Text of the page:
At the start of the meal, instead of serving a plate of bread, the waitress brought out a bowl of Cajun spiced potatoes! The spicing was mild, but strong enough to give them a mild bite. What a novel way to begin a meal! We also ordered the shrimp appetizer. The plate of shrimp was gigantic! That alone could have been our meal.
For my entrée, I had the grouper, broiled, and my companion had the grouper blackened. My grouper was fresh and delicious, while my friend said his was very good. We were both too full for dessert.
Remoulade, named after the classic French sauce, is another restaurant near our hotel, Located on Bourbon Street, it is one of many casual restaurants that line the road. It is owned and operated by the same family that owns Arnaud’s, features many of the same dishes, but does not have the dress code.
We went their on our first night, as we were looking for something light but with some local flare. My companion ordered the gumbo, while I had the Crawfish Etouffée. She enjoyed her meal, while I thought the Etouffee was fantastic. I’ve had it outside of New Orleans, and it was nowhere near as good as this. Light and flavorful, it was a great way to introduce myself to the local cuisine.
Of course, any trip to New Orleans would not be complete without a visit to Cafe Du Monde. Located at the edge of the French Market area, it is a coffee shop that has been operating since before the Civil War. It is the most iconic restaurant in a city full of iconic restaurants.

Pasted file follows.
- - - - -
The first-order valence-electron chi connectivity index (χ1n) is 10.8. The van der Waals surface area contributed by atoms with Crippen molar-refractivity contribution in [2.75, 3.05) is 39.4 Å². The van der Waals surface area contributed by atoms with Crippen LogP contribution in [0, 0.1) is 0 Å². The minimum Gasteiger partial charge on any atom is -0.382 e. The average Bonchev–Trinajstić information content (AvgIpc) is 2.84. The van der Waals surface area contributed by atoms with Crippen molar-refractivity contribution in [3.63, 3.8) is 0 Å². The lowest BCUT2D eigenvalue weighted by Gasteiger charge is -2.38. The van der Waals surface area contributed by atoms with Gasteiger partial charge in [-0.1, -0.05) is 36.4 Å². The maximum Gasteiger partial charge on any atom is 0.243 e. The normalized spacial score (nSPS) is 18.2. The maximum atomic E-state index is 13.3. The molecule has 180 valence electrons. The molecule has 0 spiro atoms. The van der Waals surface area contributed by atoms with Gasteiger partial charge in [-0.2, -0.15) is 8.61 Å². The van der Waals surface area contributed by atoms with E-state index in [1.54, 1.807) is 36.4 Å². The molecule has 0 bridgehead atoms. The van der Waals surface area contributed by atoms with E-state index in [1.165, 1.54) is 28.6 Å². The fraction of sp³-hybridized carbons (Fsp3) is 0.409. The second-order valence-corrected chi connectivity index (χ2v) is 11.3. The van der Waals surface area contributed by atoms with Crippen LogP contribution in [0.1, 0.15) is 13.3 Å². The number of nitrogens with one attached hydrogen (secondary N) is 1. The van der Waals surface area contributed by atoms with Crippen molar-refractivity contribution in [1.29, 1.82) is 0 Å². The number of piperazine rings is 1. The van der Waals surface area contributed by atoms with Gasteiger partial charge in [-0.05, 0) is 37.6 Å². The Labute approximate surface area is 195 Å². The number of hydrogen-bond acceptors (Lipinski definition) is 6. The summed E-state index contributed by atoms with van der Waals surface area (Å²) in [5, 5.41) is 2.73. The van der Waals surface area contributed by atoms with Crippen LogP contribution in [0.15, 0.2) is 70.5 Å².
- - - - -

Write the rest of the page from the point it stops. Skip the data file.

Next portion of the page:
There are two things you get at Cafe Du Monde: coffee and Beignets. Beignets are a French fried dough pastry somewhat similar to donuts. Cafe Du Monde serves them freshly made, doused with powdered sugar. You can also get them to go. But be aware, doing so marks you as a tourist.
As we went there at night, I ordered the hot chocolate instead of coffee. Not as iconic, it still tasted good.
New Orleans has a signature candy and it is the praline. In fact, we were given free pralines when the location of the conference was announced. There are many places throughout the city where you can buy them. I tried two.
Not far from Cafe De Mon is Aunt Sally’s, voted the best pralines in New Orleans. You can even see them making the pralines right there in front of the store.
Indeed the fresh samples were very good. However, I only saw boxed pralines for sale. If fresh ones were available, I did not see them. I did find some fresh pralines elsewhere in the French Quarter at Southern Candymakers.
Southern Candymakers is one of those old time candy stores where they make their wares right there in the shop. They sell all sorts of candies, from chocolates and toffee to fudge. They sell pralines by the pound, so I was able to buy and enjoy a single praline. At $20 a pound, this cost a few dollars. But it was worth it.
The road not taken
As you may have noticed, there are several famous New Orleans restaurants that I did not make it to. Some of it was due to time ; others was because of the dress code. I considered bringing a dress jacket so that I could go to these places, but ultimately decided against it. At the top of my list of missed places is Brennan’s, where the Bananas Foster was invented. Also on my list is Antoine’s, the oldest restaurant in New Orleans. Likewise, I wanted to go to Napoleon House, a restaurant inside a historic house built 200 years ago. Wrapping up this part of the list is the Court of Two Sisters, another historic restaurant that is reputed to have a great Jazz brunch. On the more casual side of things, my friends have highly recommended the Acme Oyster House and the Market Cafe. Hopefully I will get to go to some of this places on another trip.